Author Topic: During the civil war, we ran out of food supplies and international aids coming  (Read 142 times)

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Offline ogboso

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During the civil war, we ran out of food supplies and international aids coming our way were blockaded.

We lost lives; we lost wealth. Nevertheless, we later rebuilt our lives and created massive wealth by dint of hard work.

They say we are landlocked, that we are just a dot in a circle. We neither have seaports nor functional cargo airports in our zone.

We are mostly businesspeople but everything we need to do our business in Nigeria is located elsewhere.

We want a country. We want freedom. We want more prosperity. But sometimes ignorance can be both beautiful and alluring.

The weekly sit-at-home imposed on Igbo people in Ala Igbo by IPOB is praiseworthy in superficial philosophy but thoughtless and profoundly harmful on thorough consideration.

I have read people's graphic effort at eulogizing and glamourizing this error purported to be a way of registering the Igbo's collective protest against the arrest and detention of Mazi Nnamdi Kanu but alas, that is woefully counterintuitive.

You do not't turn around to set your house ablaze to protest the killing of your brethren in a war being waged in a faraway foreign land.

Every Monday nowadays, shops, businesses and markets are coercively shut down in Ala Igbo. People are afraid to be found trying to earn their daily meal lest they be hacked down by their own.

In the past, THEY committed the atrocities against us; today, we are doing it to ourselves by ourselves. Today, we are whipping ourselves and haemorrhaging profusely in the hope that those who want us dead would be moved to sympathy. What an irony!

We are losing enormously but it takes unemployment, frank idleness and the privilege of inherited or stolen money, and that of living overseas and typing aware at one's keyboard in a cosy atmosphere to not appreciate it.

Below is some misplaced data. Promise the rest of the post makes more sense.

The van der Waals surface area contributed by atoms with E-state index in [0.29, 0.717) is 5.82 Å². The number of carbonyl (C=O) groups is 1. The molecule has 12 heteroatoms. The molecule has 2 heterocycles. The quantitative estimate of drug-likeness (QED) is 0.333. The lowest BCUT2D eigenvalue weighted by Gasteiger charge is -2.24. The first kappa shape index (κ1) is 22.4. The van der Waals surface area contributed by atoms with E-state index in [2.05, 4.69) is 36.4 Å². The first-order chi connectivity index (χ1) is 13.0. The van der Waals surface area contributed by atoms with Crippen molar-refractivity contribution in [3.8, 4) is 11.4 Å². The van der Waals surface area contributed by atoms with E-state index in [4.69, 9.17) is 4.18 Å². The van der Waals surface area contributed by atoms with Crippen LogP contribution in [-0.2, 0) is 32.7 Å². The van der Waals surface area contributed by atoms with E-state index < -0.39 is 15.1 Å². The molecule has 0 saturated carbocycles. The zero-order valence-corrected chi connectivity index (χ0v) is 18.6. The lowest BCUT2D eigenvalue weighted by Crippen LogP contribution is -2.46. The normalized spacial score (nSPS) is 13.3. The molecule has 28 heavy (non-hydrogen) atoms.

We have forgotten that there are households that would starve unless parents step out to earn wages on a daily basis.

We say it is only Monday, but we fail to realize how Monday affects Sunday and Tuesday. Monday is the first working day of the week and there is so much usually planned for it. Why does this have to explained?

The first episode of sit-at-home order issued by IPOB resonated with many Igbos at home on ideological levels and quite a number of people were willing to cooperate to make the intended point.

However, the idea of weekly sit-at-home is tyrannical and inimical to the economy of the South East. It is cutting our nose to spite our face.

It has been alleged that IPOB has rescinded the illegal order; if that is true, why have they not given as much publicity to the reversal as they did the initial order? The media/channels are still there.

Our people are getting poor, and it is self-imposed impoverishment. We should take timely counsel and restore normalcy and freedom to our people.

If we want to effectively protest Nnamdi Kanu's arrest and detention, we should assemble at Abuja with our placards and occupy till we are heard instead of pauperizing our people, restricting their freedom and making them live in perpetual fear.
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